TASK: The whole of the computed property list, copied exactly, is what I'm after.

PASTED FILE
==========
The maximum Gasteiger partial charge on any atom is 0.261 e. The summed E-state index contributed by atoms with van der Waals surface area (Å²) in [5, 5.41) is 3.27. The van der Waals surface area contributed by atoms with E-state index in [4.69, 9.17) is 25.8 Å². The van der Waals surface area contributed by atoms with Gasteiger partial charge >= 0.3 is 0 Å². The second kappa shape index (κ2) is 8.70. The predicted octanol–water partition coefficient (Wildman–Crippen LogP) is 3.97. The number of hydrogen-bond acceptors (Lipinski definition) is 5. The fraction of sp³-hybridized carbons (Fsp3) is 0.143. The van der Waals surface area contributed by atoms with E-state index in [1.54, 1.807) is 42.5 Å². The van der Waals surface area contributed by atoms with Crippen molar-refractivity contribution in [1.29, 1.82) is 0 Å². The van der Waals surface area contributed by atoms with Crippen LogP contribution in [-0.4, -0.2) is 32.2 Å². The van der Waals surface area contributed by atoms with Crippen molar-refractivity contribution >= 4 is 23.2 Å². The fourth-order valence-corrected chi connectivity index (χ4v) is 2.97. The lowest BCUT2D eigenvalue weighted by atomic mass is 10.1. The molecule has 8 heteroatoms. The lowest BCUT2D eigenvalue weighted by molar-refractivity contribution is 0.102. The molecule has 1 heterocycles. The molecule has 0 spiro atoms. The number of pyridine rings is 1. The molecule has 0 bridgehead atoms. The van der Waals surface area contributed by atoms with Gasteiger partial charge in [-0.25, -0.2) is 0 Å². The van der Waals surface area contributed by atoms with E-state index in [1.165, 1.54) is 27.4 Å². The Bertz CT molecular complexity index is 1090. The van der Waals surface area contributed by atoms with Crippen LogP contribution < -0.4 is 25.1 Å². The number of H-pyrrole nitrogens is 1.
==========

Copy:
The maximum Gasteiger partial charge on any atom is 0.261 e. The summed E-state index contributed by atoms with van der Waals surface area (Å²) in [5, 5.41) is 3.27. The van der Waals surface area contributed by atoms with E-state index in [4.69, 9.17) is 25.8 Å². The van der Waals surface area contributed by atoms with Gasteiger partial charge >= 0.3 is 0 Å². The second kappa shape index (κ2) is 8.70. The predicted octanol–water partition coefficient (Wildman–Crippen LogP) is 3.97. The number of hydrogen-bond acceptors (Lipinski definition) is 5. The fraction of sp³-hybridized carbons (Fsp3) is 0.143. The van der Waals surface area contributed by atoms with E-state index in [1.54, 1.807) is 42.5 Å². The van der Waals surface area contributed by atoms with Crippen molar-refractivity contribution in [1.29, 1.82) is 0 Å². The van der Waals surface area contributed by atoms with Crippen LogP contribution in [-0.4, -0.2) is 32.2 Å². The van der Waals surface area contributed by atoms with Crippen molar-refractivity contribution >= 4 is 23.2 Å². The fourth-order valence-corrected chi connectivity index (χ4v) is 2.97. The lowest BCUT2D eigenvalue weighted by atomic mass is 10.1. The molecule has 8 heteroatoms. The lowest BCUT2D eigenvalue weighted by molar-refractivity contribution is 0.102. The molecule has 1 heterocycles. The molecule has 0 spiro atoms. The number of pyridine rings is 1. The molecule has 0 bridgehead atoms. The van der Waals surface area contributed by atoms with Gasteiger partial charge in [-0.25, -0.2) is 0 Å². The van der Waals surface area contributed by atoms with E-state index in [1.165, 1.54) is 27.4 Å². The Bertz CT molecular complexity index is 1090. The van der Waals surface area contributed by atoms with Crippen LogP contribution < -0.4 is 25.1 Å². The number of H-pyrrole nitrogens is 1.